L'article du mois ( avril 2017)

Variability and trends of wet season temperature in the Sudano-Sahelian zone and
relationships with precipitation

Boutheina Oueslati, Pierre Camberlin, Joël Zoungrana, Pascal Roucou, Saliou Diallo (2017) Climate Dynamincs, in press.

 

 

 

 

 

 

 

 

 

 

 

Tendances mensuelles et annuelles des températures maximales au Burkina-Faso (1959-2008), en degrés par décennie. Rouge plein : données brutes, tirets rouges : après déduction de l’effet des précipitations. En bas : tendances des précipitations.

 The relationships between precipitation and temperature in the central sudano-sahelian belt are investigated by analyzing 50 years (1959-2008) of observed temperature (Tx and Tn) and rainfall variations. At daily time-scale, both Tx and Tn show a marked decrease as a response to rainfall occurrence, with a strongest departure from normal one day after the rainfall event (-0.5 to -2.5°C depending on the month).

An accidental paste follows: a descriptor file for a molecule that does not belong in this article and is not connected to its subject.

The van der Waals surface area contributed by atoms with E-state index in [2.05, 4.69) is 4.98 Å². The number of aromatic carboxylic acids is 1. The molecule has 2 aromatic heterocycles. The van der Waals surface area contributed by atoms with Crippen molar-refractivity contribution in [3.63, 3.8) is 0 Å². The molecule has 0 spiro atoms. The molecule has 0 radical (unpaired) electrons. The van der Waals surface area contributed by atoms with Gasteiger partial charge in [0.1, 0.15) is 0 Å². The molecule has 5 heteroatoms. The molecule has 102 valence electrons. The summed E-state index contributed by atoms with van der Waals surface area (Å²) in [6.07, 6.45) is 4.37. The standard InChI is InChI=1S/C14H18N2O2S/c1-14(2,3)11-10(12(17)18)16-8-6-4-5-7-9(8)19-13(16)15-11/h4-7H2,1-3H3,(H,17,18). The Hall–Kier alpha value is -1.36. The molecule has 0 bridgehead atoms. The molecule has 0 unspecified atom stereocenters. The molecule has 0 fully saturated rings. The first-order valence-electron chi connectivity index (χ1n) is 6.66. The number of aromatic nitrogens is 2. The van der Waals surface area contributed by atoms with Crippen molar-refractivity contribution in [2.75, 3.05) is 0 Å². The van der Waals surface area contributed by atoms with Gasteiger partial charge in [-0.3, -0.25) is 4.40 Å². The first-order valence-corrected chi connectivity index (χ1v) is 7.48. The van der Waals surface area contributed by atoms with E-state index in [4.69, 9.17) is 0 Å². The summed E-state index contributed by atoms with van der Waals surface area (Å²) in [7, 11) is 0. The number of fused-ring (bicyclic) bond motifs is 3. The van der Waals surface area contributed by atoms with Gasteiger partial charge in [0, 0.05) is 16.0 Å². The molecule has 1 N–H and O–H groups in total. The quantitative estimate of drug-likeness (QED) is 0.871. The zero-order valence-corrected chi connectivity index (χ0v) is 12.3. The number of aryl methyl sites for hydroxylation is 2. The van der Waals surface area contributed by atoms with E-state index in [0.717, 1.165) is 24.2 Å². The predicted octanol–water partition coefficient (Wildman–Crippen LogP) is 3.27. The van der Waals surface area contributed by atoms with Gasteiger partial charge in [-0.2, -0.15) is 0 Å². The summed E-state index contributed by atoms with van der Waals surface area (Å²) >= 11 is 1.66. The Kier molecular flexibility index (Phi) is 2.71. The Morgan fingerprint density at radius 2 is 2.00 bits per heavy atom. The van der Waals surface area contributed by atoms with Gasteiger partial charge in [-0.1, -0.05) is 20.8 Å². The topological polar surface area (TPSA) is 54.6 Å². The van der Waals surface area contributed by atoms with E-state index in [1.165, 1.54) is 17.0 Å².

The cooling is slightly larger when heavy rainfall events (> 5mm) are considered. The temperature anomalies weaken after the rainfall event, but are still significant several days later. The Tx drop is  accounted for by reduced incoming solar radiation associated with increased cloud cover and increased surface evaporation following surface moistening. The effect of evaporation becomes dominant a few days after the rainfall event. The reduced daytime heat storage and the subsequent sensible heat flux result in a later negative Tn anomaly. The effect of rainfall variations on temperature is significant for long-term warming trends. The rainfall decrease experienced between 1959 and 2008 accounts for a rainy season Tx increase of 0.15 to 0.3°C, out of a total Tx increase of 1.3 to 1.5°C. These results have strong implications on the assessment of future temperature changes. The dampening or amplifying effects of precipitation are determined by the sign of future precipitation trends. Confidence on temperature changes under global warming partly depend on the robustness of precipitation projections.